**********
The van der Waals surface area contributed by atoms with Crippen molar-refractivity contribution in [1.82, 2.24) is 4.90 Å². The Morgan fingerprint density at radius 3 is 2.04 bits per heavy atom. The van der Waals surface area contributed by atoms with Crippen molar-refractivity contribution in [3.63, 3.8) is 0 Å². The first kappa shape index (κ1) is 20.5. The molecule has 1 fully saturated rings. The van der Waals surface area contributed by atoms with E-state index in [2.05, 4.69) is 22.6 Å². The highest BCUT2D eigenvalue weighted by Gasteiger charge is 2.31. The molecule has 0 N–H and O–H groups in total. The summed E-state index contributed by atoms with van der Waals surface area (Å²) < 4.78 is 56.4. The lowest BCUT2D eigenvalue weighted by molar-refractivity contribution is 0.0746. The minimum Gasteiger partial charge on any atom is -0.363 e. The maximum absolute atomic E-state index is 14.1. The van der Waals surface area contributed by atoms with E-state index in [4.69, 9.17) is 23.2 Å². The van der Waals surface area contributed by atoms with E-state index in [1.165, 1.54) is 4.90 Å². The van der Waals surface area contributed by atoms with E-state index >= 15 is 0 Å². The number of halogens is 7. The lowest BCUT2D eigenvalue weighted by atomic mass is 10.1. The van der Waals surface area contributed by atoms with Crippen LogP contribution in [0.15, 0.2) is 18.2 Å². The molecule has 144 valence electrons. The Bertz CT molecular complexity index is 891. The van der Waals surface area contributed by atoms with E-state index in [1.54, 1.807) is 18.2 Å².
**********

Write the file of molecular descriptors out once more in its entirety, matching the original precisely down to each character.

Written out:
The van der Waals surface area contributed by atoms with Crippen molar-refractivity contribution in [1.82, 2.24) is 4.90 Å². The Morgan fingerprint density at radius 3 is 2.04 bits per heavy atom. The van der Waals surface area contributed by atoms with Crippen molar-refractivity contribution in [3.63, 3.8) is 0 Å². The first kappa shape index (κ1) is 20.5. The molecule has 1 fully saturated rings. The van der Waals surface area contributed by atoms with E-state index in [2.05, 4.69) is 22.6 Å². The highest BCUT2D eigenvalue weighted by Gasteiger charge is 2.31. The molecule has 0 N–H and O–H groups in total. The summed E-state index contributed by atoms with van der Waals surface area (Å²) < 4.78 is 56.4. The lowest BCUT2D eigenvalue weighted by molar-refractivity contribution is 0.0746. The minimum Gasteiger partial charge on any atom is -0.363 e. The maximum absolute atomic E-state index is 14.1. The van der Waals surface area contributed by atoms with E-state index in [4.69, 9.17) is 23.2 Å². The van der Waals surface area contributed by atoms with E-state index in [1.165, 1.54) is 4.90 Å². The van der Waals surface area contributed by atoms with E-state index >= 15 is 0 Å². The number of halogens is 7. The lowest BCUT2D eigenvalue weighted by atomic mass is 10.1. The van der Waals surface area contributed by atoms with Crippen LogP contribution in [0.15, 0.2) is 18.2 Å². The molecule has 144 valence electrons. The Bertz CT molecular complexity index is 891. The van der Waals surface area contributed by atoms with E-state index in [1.54, 1.807) is 18.2 Å².